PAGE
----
I thought I’d take a detour from writing chapter one to craft a quick blog post on something which has been wracking my brain, how did the American experience in World War I impact “isolationism” on the eve of World War II? Of course, historians of noninterventionism have covered this topic, and I’ve touched on it myself. However, I am curious to see if this relationship was reflected in my dataset. Comparing the voting habits of those members who served during the 65th Congress (1915-1917) and the 77th Congress (1941-1943) revealed some interesting trends.
Looking at Voteview.com’s dataset, 20 Republicans who served in Congress, either in the House or the Senate, on the eve of U.S. entry into WWI and voted on the declaration of war with the German Empire were also in Congress as the U.S. entered WWII. Those 20 Republicans averaged 66% opposition to U.S. policy on the eve of WWII, whereas the 45 Democrats who served during both eras averaged just 25% opposition.
Only four of those 20 posted opposition percentages less than 60%, Allen T. Treadway (MA), Wallace White (ME), Fredrick Hale (ME), James Wadsworth Jr. (NY), and George Norris (NE)
Norris, the New Deal-supporting Republican, turned Independent, was the only member of the 20 who opposed U.S. entry into WWI but became a reliable supporter of U.S. policy entering WWII.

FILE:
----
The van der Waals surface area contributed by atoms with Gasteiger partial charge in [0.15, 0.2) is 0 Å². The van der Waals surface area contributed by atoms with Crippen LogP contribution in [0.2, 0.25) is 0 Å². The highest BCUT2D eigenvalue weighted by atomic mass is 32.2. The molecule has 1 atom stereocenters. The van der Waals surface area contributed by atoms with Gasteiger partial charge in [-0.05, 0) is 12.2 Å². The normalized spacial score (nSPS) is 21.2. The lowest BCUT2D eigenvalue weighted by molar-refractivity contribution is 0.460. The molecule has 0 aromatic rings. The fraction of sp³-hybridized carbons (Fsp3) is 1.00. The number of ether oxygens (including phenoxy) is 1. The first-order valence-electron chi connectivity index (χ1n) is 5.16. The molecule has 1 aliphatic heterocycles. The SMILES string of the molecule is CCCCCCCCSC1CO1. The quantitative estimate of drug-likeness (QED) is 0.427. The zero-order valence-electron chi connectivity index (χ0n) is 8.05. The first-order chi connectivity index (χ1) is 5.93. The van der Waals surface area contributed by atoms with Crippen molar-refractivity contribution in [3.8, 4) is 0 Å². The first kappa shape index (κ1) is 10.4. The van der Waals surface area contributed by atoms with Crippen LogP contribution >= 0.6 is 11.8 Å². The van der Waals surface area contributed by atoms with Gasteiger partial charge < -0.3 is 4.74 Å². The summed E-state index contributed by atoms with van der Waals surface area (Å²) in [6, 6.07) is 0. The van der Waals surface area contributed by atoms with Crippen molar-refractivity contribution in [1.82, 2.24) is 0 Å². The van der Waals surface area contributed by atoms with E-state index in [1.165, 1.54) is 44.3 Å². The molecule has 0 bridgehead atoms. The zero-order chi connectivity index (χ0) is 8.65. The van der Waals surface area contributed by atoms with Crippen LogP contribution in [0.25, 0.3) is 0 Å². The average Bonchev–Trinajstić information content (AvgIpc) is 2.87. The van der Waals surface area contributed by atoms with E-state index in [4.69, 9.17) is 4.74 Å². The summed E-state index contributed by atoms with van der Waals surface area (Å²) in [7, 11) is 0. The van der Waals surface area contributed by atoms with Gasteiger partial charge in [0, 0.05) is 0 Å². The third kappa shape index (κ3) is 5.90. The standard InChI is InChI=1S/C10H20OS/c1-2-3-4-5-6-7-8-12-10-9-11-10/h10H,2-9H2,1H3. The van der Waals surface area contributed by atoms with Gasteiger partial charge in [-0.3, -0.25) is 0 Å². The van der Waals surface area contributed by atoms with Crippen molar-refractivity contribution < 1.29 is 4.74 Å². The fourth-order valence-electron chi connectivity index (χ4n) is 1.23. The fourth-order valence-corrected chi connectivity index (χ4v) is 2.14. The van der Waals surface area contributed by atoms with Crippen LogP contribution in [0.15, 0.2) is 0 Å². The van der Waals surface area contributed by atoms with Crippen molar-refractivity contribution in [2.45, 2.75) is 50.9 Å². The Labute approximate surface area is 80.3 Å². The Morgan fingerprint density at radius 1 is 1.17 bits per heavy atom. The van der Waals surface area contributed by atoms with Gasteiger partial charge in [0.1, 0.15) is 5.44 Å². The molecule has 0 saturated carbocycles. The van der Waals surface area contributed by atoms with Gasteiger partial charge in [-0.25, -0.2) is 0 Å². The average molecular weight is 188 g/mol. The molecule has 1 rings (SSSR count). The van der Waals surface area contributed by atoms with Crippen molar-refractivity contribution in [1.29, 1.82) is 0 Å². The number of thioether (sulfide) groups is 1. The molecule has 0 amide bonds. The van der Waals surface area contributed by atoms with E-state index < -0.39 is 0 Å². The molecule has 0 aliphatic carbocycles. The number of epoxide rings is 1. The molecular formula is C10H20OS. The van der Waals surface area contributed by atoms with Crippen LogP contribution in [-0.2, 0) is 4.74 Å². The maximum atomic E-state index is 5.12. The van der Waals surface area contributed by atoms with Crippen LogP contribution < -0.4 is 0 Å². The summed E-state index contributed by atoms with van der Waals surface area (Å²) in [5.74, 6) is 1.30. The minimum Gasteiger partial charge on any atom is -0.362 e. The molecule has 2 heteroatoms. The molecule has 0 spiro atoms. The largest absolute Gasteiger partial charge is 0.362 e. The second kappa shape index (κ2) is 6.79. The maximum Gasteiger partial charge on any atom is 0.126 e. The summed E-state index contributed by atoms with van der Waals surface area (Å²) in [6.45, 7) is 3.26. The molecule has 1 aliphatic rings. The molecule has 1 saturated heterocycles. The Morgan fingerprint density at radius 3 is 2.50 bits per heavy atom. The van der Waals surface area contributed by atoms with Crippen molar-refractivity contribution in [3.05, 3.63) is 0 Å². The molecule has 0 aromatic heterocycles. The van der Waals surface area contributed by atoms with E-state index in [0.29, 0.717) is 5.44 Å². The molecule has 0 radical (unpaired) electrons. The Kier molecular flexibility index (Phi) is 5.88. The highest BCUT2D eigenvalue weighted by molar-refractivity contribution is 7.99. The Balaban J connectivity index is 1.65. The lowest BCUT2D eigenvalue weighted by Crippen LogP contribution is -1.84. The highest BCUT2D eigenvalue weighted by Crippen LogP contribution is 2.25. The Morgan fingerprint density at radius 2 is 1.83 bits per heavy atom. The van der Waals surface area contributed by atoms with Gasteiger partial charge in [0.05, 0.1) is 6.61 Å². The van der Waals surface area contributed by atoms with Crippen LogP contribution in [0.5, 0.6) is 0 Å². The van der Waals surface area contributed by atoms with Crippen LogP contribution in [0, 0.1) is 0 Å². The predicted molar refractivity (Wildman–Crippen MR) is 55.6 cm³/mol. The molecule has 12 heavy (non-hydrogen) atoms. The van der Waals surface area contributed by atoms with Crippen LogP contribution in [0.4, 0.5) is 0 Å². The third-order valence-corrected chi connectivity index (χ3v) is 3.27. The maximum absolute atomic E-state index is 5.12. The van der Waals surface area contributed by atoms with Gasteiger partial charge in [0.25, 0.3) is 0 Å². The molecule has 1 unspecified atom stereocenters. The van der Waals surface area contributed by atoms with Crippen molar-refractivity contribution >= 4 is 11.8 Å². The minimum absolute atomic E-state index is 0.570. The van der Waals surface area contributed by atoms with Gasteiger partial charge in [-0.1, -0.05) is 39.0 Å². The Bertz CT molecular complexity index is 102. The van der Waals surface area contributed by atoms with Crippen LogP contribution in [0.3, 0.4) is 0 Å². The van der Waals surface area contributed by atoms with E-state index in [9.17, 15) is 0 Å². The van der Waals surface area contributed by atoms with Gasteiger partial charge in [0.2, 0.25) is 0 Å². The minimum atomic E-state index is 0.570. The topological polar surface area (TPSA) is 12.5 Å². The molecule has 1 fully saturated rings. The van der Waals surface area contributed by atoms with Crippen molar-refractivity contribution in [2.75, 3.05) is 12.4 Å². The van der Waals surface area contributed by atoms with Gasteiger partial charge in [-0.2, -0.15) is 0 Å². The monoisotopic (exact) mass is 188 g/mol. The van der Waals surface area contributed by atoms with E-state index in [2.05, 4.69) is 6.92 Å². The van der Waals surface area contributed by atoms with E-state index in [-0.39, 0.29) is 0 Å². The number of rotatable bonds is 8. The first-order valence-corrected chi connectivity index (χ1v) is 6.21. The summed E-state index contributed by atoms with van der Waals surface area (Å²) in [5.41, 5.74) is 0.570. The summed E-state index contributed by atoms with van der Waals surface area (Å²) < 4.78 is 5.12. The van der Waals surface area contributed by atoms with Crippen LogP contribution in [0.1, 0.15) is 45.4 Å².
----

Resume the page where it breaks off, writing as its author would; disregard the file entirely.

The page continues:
The remaining 16 posted opposition percentages between 61% and 92% to U.S. foreign policy between the 74th and 77th Congresses (before Pearl Harbor). Interestingly, when grouped by their position on entry into WWI, they posted similar opposition to the run-up to WWII. William Borah, “the Great Opposer,” was perhaps the most well know of the 14 and became known for his passionate opposition to the future involvement of the U.S. in foreign wars. And, for those who do not know, only Jeannette Rankin of Montana opposed U.S. entry into WWI and the declaration of war upon Japan after Pearl Harbor.
The Great War and its aftermath solidified Republican opposition toward entry into the Second World War. Whether or not that was “good” or “bad” is irrelevant. “Isolationists” were not merely motivated by myopia, nativism, or antisemitism. Many, like these congresspeople, looked back upon American entry into the Great War and vowed not to do it again.